I agree with amending the state constitution to allow the taxing of investment properties for public education. We would start by implanting it on any investment property over $1 million. This would be an added tax that goes directly into the education fund separate from the original tax. The state would be the sole collectors of this tax.
Understand though that merely adding this tax won’t solve how the money is spent, it won’t address whether the Legislature can see fit to appropriate a portion for other projects either. The legalization of marijuana and hemp can also go a long way in supporting the funding of public education, but again without certain protections, it can all go somewhere other than where it is intended. And being as things can and likely will change in the future, we must also be careful to not rely solely on this tax as the end-all solution but merely see it as a part of the solution.
10. Would you support using liquefied natural gas to generate electricity as the state transitions to renewable resources to supply power?
No. I would not support the transition to liquified natural gas as we transition completely to wind, solar and wave. The money, time and resources that would be spent on such an idea will be a complete waste and those resources are better spent on hastening the transition from oil and coal and garbage burning to the aforementioned three renewable sources.
11. What should Hawaii be doing to prepare for the effects of climate change, including sea level rise and threats to coral reefs?
First and foremost the State of Hawaii would call for a Pacific region conference on climate change with all the states and countries that make up the Pacific Ocean territories. For our part we must change over to renewable energy like yesterday. We must use the latest and best technologies that we have at our hands to bring a lot of farming indoors and to produce at least 90 percent of our own food to eat.
As for the coral reefs, we must go even further with what people can put on their bodies that affect the whitewashing of our reefs, which is killing them. This includes the wax of surfboards and the boards themselves, swimsuits, etc. The vast majority of our products are made of petrochemicals or contain some in some way and we are fooling ourselves if we think that isn’t affecting the oceans as well.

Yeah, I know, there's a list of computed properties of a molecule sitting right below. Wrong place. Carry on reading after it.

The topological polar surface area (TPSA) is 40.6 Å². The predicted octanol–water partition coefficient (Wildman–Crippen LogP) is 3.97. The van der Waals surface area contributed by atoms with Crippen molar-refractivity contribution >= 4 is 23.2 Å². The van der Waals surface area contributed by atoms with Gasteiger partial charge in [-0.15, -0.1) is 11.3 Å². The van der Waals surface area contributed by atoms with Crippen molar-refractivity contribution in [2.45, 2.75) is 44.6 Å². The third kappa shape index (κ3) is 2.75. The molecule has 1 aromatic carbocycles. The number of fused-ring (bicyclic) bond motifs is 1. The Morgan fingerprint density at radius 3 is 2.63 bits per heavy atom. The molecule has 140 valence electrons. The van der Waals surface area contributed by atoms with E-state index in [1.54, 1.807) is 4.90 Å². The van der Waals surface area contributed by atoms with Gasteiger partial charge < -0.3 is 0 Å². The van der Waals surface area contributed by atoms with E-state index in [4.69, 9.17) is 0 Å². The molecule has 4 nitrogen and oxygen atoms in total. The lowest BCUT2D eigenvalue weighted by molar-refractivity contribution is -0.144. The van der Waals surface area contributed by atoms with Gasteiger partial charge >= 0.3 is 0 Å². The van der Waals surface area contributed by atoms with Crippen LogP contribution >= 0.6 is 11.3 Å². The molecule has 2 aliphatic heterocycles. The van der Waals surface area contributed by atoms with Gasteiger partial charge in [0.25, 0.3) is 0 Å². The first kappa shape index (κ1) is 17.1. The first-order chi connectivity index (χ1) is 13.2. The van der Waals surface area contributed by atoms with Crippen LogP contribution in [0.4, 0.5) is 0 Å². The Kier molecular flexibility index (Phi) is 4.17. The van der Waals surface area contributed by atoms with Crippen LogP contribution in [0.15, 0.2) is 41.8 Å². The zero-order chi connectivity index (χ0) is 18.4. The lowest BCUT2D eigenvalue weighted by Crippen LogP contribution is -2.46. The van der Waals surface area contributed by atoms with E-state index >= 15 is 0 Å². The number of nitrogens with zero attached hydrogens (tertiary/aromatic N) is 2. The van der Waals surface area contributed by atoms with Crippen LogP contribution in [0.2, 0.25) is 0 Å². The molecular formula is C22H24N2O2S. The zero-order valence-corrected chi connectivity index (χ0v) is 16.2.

We must also ban all nonbiodegradable plastic and clean our oceans. Already we have garbage piling up on our beaches and we must go as far as to reconsider our housing codes, building standards, housing types, agriculture and come up with a plan to already begin changing the low-lying areas in order to prepare for the inevitable.
12. What other important issue would you like to discuss here?
The cruelty of the separation of children from their parents that is happening right now, is inhumane and should not be allowed to happen here in the U.S. or anywhere else. As a candidate for governor of Hawaii and as a citizen of the state, I find this treatment to be cruel and tantamount to torture. Trump and his administration are directly liable for this and it sickens me to think that one man can destroy the lives and families of so many because of his complete and utter ignorance. Have we learned nothing from the epic mistakes of our past?
What else goes hand in hand with this cruelty? Human and sex trafficking. How many women and children will never be seen again with zero accountability? This is how it happens. This is an ideal situation for those who would use and exploit other human beings for their own profit. Hawaii has a human trafficking problem too and now, this situation at the borders has empowered these depraved human traffickers even more. It’s up to us to act and make things right ,which is why who you vote for matters.
Civil Beat is a small nonprofit newsroom that provides free content with no paywall. That means readership growth alone can’t sustain our journalism.
The truth is that less than 1% of our monthly readers are financial supporters. To remain a viable business model for local news, we need a higher percentage of readers-turned-donors.
Will you consider becoming a new donor today?